Deer ribs are a highly underrated and often disrespected piece of wild game. At best, most deer ribs end up deboned and ground into burgers and sausages. At worst, they are discarded with the gut pile. While they may not be as thick and juicy as pork or beef ribs, bone-in deer ribs can be every bit as enjoyable.
Many deer hunters lack an appreciation for ribs, and it’s usually because they don’t know how to properly cook venison ribs, plain and simple. If you treat deer or other wild game ribs the same way you treat fatty, farmed meat, you’re going to be disappointed.
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Unlike the luscious, marbled fat of pigs and cows, deer fat, called tallow, is waxy and unpleasant. When cooked, it doesn’t melt and moisten the meat like the fat of other animals does. Plus, there’s not a ton of meat on deer ribs, so many hunters don’t bother with them at all.
If you know how to treat them, deer ribs are damn good eating. The trick to delicious deer ribs lies in the following simple steps:
First, leave plenty of meat on the ribs during the butchering process, but make sure to trim the majority of the tallow away. Then, cook the ribs with lots of moisture to soften the meat. Finally, finish them off in the oven or smoker with a dry rub, a slathering of sauce, or both. Do all that, and you’ll have a falling-off-the-bone rack of ribs and you may never waste a deer rib again. You also might not like pork ribs as much as you used to, fair warning.
So the next time you fill a tag, keep the meat on the bone and follow this delicious and foolproof deer ribs recipe.
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Ingredients for Perfect Deer Ribs
- 1 rack of deer ribs
- 1 teaspoon salt
- 12 ounce can of root beer or cola
- 2 cups water
- 1 cup barbecue sauce
Dry Rub Ingredients
- 1/2 cup brown sugar
- 1 tablespoon salt
- 1 tablespoon chili powder
- 1 teaspoon black pepper, ground
- 1 teaspoon garlic powder
- 1 teaspoon onion powder
- Remove the membrane and trim the ribs of excess tallow and gristle. Cut the rack into 4- to 8-rib sections.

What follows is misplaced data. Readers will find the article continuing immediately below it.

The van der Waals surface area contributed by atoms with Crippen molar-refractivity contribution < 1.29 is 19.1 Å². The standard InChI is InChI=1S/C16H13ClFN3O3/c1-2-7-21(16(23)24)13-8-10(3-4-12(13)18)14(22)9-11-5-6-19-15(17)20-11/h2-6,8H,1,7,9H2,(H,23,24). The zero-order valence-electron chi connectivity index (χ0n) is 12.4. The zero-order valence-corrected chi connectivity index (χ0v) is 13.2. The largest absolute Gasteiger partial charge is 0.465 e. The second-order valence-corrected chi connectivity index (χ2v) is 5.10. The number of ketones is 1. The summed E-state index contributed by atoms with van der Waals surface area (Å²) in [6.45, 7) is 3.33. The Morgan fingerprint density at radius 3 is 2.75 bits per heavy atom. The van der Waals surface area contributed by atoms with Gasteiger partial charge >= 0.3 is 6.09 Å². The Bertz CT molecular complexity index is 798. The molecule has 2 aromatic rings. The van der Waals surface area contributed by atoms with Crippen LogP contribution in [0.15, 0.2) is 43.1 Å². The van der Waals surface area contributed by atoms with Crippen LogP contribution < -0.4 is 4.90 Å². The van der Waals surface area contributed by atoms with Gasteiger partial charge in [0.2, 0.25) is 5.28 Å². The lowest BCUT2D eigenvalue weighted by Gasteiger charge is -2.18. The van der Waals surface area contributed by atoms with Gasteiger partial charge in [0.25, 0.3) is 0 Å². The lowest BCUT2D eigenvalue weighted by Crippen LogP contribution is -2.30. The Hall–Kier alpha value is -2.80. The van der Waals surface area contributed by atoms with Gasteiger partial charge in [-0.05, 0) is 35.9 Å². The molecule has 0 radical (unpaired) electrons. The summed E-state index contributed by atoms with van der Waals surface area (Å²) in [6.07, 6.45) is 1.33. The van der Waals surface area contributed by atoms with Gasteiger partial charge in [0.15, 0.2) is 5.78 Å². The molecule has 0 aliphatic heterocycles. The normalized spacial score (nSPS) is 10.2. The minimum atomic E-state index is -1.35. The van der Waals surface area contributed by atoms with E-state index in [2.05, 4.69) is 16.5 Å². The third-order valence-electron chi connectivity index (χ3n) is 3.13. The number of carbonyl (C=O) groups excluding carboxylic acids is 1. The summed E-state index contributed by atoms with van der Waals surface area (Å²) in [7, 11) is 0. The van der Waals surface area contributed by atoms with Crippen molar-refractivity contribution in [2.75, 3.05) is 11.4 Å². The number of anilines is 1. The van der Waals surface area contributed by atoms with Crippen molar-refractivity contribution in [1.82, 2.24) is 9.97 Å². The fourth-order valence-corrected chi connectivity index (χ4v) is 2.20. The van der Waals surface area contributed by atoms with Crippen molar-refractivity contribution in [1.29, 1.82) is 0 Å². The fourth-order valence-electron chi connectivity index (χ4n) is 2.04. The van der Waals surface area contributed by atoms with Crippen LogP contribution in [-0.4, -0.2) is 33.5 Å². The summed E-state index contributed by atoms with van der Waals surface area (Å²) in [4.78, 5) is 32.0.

- Sprinkle the rib sections with a pinch of salt and pepper and place them in a slow cooker with a can of root beer and two cups of water. Cover the ribs and cook on low heat for 3 to 4 hours or until the meat softens.
- Remove the ribs from the slow cooker, then preheat an oven or smoker to 350 degrees.
- Mix the dry rub ingredients together in a small bowl, then sprinkle the rub on the rib sections until fully covered.
- Place the seasoned ribs on a sheet tray with a baking rack.
- Bake or smoke the ribs just until the sugar in the rub has melted, about 20 or 30 minutes.
- Slather the ribs with your favorite barbecue sauce, and return them to the oven or smoker for another 5 to 10 minutes. You can then cut the ribs, or you can just pull them apart.
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If you’re new to cooking deer ribs, this simple recipe will definitely get you started on the right path. But don’t be afraid to experiment — you’ll find all sorts of interesting and delicious ways to prepare them. While it may be tempting to get a little extra ground venison from the rib meat, bone-in deer ribs are worth keeping whole once in a while.
If gnawing on a deer bone like a caveman doesn’t do it for you alone, the delicious meat will make you a believer. Always par-cook the ribs first to soften the meat, then finish them off with your favorite rubs and sauces for foolproof deer ribs every time.
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